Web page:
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E3 2008: Tomb Raider Underworld

E3 2008Tomb Raider

This morning, here at the final day of E3, our first appointment was scheduled with Eidos to see Tomb Raider. After the well-received Tomb Raider: Legend and last year’s Tomb Raider: Anniversary, the team at Crystal Dynamics has a lot to live up to – amazing, really, for a franchise that was held in such low regard just a few years ago. Eidos’ booth at the show was posh – a table full of food sat in one corner, plush white couches surrounded big screen TVs scattered around the room, and the walls were covered with massive panels of artwork from the various games the company is putting out this year. Behind closed doors and a massive wall showing off her trademark figure was Tomb Raider: Underworld’s Creative Director, Eric Lindstrom ready to explain the new game to an intimate crowd of journalists.


“In Tomb Raider: Legend, we wanted to update the gameplay in Tomb Raider – to bring what everyone loved about Tomb Raider back in full force,” Lindstrom began. “In Anniversary, we harkened back to the solo-operator, discovering and feeling. In Underworld, we wanted to do both. To give you the freedom to explore a new environment … and continue to have an action-paced adventure.”

From what we saw of the mid-alpha build of the game, it seems that diversity was on the team’s mind as they built this new experience. After a cutscene, the game opens on a boat in the middle of the Mediterranean Sea. Deep below, a tomb Lara’s father never explored rests, just waiting to be pried open by our wetsuit clad heroine. The developers dove into the water and began swimming. Gone are the frantic swimming as you watch Lara’s oxygen meter dwindle – now, armed with a scuba tank, Lara can explore her underwater environment at a more relaxed pace. But this won’t be a leisurely swim. We watched as Lara dispatched more than one shark as she tried to solve a simple puzzle to open the tomb’s doors.


Taking out the shark seemed easy thanks to the lock-on camera and the battle gave the developers time to show us some of the new tools in Lara’s arsenal. Complementing her trade-mark pistols and the new spear and tranquilizer guns are sticky grenades, which were stuck onto a shark with glee. Apparently, an extremely popular game in the team’s offices involves sticking a grenade onto a shark and using the new in-game digital camera to take a picture of the carnage. Players will be able to take pictures of anything in the game and the developers envision that the tool will be used to help players point out secret areas to each other.

Finding secret areas should also be easier thanks to the new SONAR system incorporated into the game’s map feature. As Lara explored her environment, her SONAR system surveyed the surrounding area and built a 3D map of the area. It proved extremely helpful as a door that was blocked with algae was suddenly revealed and the team was able to find the last piece of the puzzle.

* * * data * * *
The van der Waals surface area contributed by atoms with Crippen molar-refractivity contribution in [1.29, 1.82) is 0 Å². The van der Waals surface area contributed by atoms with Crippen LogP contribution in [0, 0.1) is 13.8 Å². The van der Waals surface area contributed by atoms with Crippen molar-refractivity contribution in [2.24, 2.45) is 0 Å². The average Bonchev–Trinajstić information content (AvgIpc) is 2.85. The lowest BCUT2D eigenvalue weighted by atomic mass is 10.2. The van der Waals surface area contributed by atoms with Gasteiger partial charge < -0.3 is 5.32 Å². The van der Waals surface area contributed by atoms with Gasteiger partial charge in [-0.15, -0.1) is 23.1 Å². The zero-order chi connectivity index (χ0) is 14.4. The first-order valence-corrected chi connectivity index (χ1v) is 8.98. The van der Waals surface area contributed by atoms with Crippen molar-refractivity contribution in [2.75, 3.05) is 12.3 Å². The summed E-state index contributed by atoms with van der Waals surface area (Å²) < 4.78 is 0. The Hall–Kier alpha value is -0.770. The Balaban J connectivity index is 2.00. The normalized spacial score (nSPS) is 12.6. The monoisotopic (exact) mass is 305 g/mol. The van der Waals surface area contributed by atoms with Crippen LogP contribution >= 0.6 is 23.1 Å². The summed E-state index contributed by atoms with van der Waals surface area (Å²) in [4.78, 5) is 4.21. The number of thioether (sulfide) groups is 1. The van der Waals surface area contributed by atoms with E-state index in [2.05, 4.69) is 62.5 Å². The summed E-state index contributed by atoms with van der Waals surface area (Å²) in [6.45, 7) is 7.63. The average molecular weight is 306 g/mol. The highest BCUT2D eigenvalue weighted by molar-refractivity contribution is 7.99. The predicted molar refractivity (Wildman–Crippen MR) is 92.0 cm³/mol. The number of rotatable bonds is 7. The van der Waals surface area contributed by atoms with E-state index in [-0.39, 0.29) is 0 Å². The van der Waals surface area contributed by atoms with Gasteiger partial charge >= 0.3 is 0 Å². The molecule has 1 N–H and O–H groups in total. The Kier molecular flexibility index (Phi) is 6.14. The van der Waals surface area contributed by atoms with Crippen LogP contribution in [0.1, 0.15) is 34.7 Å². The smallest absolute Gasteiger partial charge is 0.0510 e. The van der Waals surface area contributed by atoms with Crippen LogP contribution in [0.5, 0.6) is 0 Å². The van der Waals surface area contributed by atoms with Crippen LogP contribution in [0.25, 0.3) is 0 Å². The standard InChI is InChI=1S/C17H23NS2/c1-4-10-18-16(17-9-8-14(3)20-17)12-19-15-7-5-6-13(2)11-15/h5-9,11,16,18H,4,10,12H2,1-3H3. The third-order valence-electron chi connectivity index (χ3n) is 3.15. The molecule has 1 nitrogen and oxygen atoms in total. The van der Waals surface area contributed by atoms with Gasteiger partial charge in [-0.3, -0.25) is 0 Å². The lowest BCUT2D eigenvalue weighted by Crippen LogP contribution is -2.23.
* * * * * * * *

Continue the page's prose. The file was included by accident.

After that, we were back on (slightly) dry land as Lara began exploring the inside of the tomb. As it’s never an easy day in the life of Lara Croft, a giant kraken has taken up residence inside the tomb. Like a bad houseguest, the creature had spread it’s tentacles throughout the area, gunking up gears and blocking Lara’s path forward. The team told us that the game would allow users to take on puzzles in whatever way they want and stressed that the game was less linear than past iterations. The game wasn’t designed in the “solve puzzle, open door, solve puzzle” mindset, according to Lindstrom. Instead, the developers built “large interconnected spaces with many parts to figure out.” From what we saw, that seems true. In the first room alone, in order to kill the kraken, I counted five puzzles. Granted, they were typical Tomb Raider puzzles (find the switch, turn the gear), but the way the challenges all worked together in the end felt wholly new. The whole world felt very organic.

To enhance Lara’s tomb raiding skills, the team also added a new grappling hook that can be used to repel through the environment. It seemed to fit very well into the game, but by the time we saw it, the demo was nearly over. After some Q&A, we were able to squeeze some more out of the team: we didn’t see human enemies, but we were promised that we would be shooting at some humans in addition to “natural and unnatural guardians of the spaces.” We couldn’t see a health meter on screen, but were told that the health system was still being tweaked and that they weren’t sure what would ship in the end. We also weren’t able to squeeze out multiplayer details – so for now, the photo sharing represents the sum of the game’s multiplayer.


Another year, another Tomb Raider. We joked on the way in that there was a time when Eidos was the booth that you needed to hit when you came to E3, but now, it seemed like the company is out of the limelight. But probably not for long – Tomb Raider Underworld looks poised to be the be the most complete entry in the franchise since its inception. Neither of us had very high expectations for the game going into the interview, but we were left pleasantly surprised and remarkably hopeful that this new edition to the Tomb Raider legacy will live up to its promise.

The author of this fine article

is an Associate Editor at Thunderbolt, having joined in February 2003.

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